A choir competition called Pesparani was held in Palembang. Mgr Sudarso chose a Muslim leader to head the organising committee. For the archbishop, this helps “true brotherhood among the people”.
Jakarta (AsiaNews) – More than 2,000 Catholics and people from various interfaith groups took part in a festival of Catholic sacred music held in the Diocese of Palembang, South Sumatra province (Sumsel).
The event was organised by a senior official of the country’s most important Islamic organisation and once again bears witness to the principle of “unity in diversity” that characterises Indonesian society and the commitment of the local Church to intercommunal harmony.
Known as Church Choir Festival (Pesta Paduan Suara Gerejani, Pesparani), the musical competition took place between 26 and 28 October at the Jakabaring Sport City in the provincial capital of Palembang. Choirs from 21 local parishes and 48 Catholic schools competed against each other.
The first festival in South Sumatra repeated the success of the one held last year in Ambon, Maluku Islands. President Joko "Jokowi" Widodo gave the thumbs up to the initiative of the Catholic Bishops’ Conference on Indonesia (KWI), the first of its kind.
What makes the Palembang edition special is the decision of the archbishop, Mgr Aloysius Sudarso, to pick a Muslim leader to head the organising committee: Kiai Hajj Amiruddin Nahrawi, also known as Cak Amir, the local leader of Nahdlatul Ulama (NU).
With some 90 million members, NU is the largest moderate Islamic organisation in Indonesia and the world.
Last week, Mgr Sudarso explained his choice saying that it is an invitation to develop good and deep relations between religious communities. “It shows Catholic good will towards true brotherhood among the people of South Sumatra," he said a few days before the event.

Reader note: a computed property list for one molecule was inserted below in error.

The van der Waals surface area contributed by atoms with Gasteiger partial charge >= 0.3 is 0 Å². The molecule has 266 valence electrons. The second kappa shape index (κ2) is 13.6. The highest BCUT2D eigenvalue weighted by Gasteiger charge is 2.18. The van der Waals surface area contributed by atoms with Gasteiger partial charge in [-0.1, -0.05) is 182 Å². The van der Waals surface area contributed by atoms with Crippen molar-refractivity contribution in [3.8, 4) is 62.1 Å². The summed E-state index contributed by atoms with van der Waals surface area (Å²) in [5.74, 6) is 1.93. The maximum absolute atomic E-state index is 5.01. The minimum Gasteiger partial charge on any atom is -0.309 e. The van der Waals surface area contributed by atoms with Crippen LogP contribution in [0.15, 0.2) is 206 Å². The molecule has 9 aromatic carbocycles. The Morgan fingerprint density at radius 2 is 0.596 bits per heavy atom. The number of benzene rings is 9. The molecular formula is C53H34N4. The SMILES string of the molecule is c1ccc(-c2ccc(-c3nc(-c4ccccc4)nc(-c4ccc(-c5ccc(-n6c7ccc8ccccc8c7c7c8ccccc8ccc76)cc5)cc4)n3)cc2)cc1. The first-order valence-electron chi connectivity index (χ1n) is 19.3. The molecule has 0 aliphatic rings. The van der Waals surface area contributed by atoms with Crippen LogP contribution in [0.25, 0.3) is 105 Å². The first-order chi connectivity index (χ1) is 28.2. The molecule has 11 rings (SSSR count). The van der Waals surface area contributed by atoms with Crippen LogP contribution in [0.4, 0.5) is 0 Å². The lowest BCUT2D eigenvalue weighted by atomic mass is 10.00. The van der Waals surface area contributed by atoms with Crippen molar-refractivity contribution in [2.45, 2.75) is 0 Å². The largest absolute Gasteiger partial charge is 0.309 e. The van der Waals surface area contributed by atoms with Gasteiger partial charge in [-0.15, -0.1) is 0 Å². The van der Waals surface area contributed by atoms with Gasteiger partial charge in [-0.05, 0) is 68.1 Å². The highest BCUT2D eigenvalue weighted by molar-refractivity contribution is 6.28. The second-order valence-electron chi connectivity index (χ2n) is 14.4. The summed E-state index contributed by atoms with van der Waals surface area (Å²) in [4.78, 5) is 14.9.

“The arguments that led the archbishop to involve me in this wonderful event are very sensible,” said Cak Amir during a public meeting with Sriwijaya Military Command leaders.
“Although I am Muslim, during the sectarian violence that shook the country (and Palemnag) in May 1998, I helped local Catholics. As a Nahdlatul Ulama leader, I sent members of Banser (NU’s paramilitary wing) to protect public buildings, and those of their community.”
Pesparani’s opening ceremony was enlivened by various groups engaged in dialogue. In addition to Cak Amir, the event saw the presence of Provincial Governor Herman Deru.
Speaking at the closing ceremony, Mgr Sudarso said that “The spirit of openness and the will to work with people from different ethno-religious groups must be brought to our parishes, schools and communities".
On the side-lines of the festival, Hendro Setiawan, one of the key figures in the organising committee, told AsiaNews that “singing and reciting the psalms at Pesparani gave Catholics in South Sumatra an excellent opportunity to express in public their faith in a friendly and tolerant environment. This public initiative is truly exceptional, as our fellow Indonesian Muslims, Hindus, Buddhists, Confucians and others showed great enthusiasm.”
(Kristiana Rinawati, of the Social Communication Commission of the Archdiocese of Palembang contributed to this article)